Northern Ireland At Risk Of Leaving A Legacy Of Paperwork Chaos

  • New research shows that people in Northern Ireland are more aware of their own mortality as a result of Covid-19, yet risk leaving a legacy of a paperwork chaos 
  • Over half (58%) of people in Northern Ireland are more aware of their own mortality as a result of Covid-19 and over two thirds (38%) feel that their attitude towards keeping paperwork in order and ensuring important documents are accessible has changed as a result of the recent world crises. Yet half (49%) have never discussed their paperwork and administrative affairs with their next of kin so they know where everything is in the event of their death. 
  • Less than a quarter (22%) of people in Northern Ireland are very confident their paperwork is in sufficient order to enable their loved ones to manage their affairs in the event of their death. And almost two thirds (60%) say they are not confident they could produce the paperwork required when registering the death of a loved one.

New research by OnePoll, commissioned by paperwork and life management app, fyio, reveals that people are far more aware of their own mortality as a result of the pandemic yet are at risk of leaving a legacy of paperwork chaos when they die.

Hospice UK’s Dying Matters Awareness Week, taking place 2 – 6 May 2022, encourages people to talk about dying but OnePoll’s research shows people in Northern Ireland are reluctant to discuss their administrative affairs in the event of their death.

And less than a quarter (22%) are very confident their paperwork is sufficiently ordered to enable loved ones to manage their affairs after they die. Over a third (36%) of people in Northern Ireland have no backup copies of the documents they would want their loved ones to have access to.

According to Louise Marsh, who worked as a life insurance consultant before founding fyio:

“The pandemic has changed our lives in many ways, including our attitude towards paperwork but most of us are not as organised as we could be, and this really matters when someone dies. Death is a certainty but the uncertainty is when it will happen, and the impact on loved ones can be huge if you haven’t sufficiently prepared for it. And yet too many of us appear to be delaying or shying away from dealing with something that is a fact of life for us all.”

“The last thing any of us wants is to add to our loved ones’ grief by leaving behind a tangle of impenetrable paperwork, lost passwords, and confusion on what to do with social media and online accounts.”

The new research also shows that only 15% of people in Northern Ireland know that they have only five days in which to register a death. Most think that they have up to 10 days (29%) or 21 days (27%). Around two thirds (60%) would not be able to produce all the deceased’s documents the Register Office might require when registering a death, making them by far the last confident compared to the rest of the UK, where the national average is 35%.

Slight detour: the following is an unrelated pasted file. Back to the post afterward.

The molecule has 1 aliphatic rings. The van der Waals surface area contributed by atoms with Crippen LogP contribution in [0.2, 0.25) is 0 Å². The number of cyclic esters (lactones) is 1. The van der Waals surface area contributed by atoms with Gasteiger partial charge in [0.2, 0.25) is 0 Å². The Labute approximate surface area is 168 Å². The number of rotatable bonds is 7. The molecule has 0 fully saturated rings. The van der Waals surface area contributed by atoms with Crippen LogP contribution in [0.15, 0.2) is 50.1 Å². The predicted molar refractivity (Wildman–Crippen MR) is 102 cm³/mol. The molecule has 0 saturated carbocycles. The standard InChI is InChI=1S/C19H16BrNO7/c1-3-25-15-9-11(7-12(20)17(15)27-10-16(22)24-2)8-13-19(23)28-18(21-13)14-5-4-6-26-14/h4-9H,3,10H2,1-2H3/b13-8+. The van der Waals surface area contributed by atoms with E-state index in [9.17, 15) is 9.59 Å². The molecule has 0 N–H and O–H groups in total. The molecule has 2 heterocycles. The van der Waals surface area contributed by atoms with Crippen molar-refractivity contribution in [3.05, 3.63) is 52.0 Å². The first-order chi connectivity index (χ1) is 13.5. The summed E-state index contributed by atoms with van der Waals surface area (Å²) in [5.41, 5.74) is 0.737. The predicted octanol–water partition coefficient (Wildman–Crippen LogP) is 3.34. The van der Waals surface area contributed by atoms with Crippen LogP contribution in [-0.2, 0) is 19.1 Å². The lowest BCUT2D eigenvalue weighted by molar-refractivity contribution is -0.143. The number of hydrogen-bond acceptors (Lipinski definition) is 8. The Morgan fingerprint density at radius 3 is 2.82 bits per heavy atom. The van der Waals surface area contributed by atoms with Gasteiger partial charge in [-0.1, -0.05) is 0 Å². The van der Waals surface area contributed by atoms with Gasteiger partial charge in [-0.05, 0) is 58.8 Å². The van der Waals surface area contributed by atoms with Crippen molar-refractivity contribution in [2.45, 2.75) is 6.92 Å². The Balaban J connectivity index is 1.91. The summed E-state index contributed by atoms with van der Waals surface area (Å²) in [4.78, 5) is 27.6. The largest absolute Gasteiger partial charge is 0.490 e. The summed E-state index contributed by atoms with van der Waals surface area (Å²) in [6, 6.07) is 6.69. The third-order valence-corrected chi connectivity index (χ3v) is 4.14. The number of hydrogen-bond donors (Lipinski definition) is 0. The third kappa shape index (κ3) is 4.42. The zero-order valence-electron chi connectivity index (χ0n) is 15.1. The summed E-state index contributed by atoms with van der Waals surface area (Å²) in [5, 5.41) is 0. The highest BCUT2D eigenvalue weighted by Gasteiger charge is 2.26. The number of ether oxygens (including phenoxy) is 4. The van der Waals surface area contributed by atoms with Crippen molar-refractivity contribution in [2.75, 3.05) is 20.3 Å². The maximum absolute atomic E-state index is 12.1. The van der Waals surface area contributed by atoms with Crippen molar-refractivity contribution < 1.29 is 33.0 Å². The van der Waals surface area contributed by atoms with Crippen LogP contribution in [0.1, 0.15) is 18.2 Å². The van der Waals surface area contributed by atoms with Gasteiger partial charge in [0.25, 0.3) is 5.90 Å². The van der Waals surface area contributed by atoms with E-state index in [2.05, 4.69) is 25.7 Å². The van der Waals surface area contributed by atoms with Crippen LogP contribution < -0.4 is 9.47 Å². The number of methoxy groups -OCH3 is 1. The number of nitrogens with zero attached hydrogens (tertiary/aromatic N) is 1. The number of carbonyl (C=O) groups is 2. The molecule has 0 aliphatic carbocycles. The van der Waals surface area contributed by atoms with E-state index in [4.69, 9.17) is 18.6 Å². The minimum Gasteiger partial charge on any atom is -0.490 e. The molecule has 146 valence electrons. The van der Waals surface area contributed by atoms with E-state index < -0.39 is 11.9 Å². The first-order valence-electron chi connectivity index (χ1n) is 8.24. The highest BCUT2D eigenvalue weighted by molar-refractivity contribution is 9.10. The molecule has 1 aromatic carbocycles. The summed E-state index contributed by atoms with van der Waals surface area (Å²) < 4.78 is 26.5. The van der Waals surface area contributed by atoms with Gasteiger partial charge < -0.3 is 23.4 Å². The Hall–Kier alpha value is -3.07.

According to Marsh: “It has never mattered more that our paperwork is in order, and our key documents shared with the people who matter to us. A legacy of paperwork chaos can cause a very particular kind of emotional and financial pain. Equally, taking the time to take control of your paperwork as part of everyday life can deliver real rewards right now.”

“I founded fyio when my husband left the Army  and said that if I died, he would have no idea what to do or where to find important documents and that he needed something that was really, really easy to use. Determined to find a solution, I took an SAS approach to the app focusing on simplicity, accessibility, and security. I knew if I could use it, then anyone could.”

According to chartered psychologist, Honey Lancaster-James: “The uncertainty of the pandemic has made people want to get their affairs in order, but the build up or ‘pre-filing anxiety’ acts as a blocker which, more often than not, is completely unnecessary. There are surprising therapeutic benefits that come with sorting and filing, far bigger than the obvious practical ones. It helps us feel psychologically and emotionally prepared for whatever life may throw at us.”

The digitalisation of modern life has helped us turn a corner. Our paperwork reflects our life and is what connects us with the people we love. Where we may have had suspicions before, Covid has shown us that digital is the way forward.”

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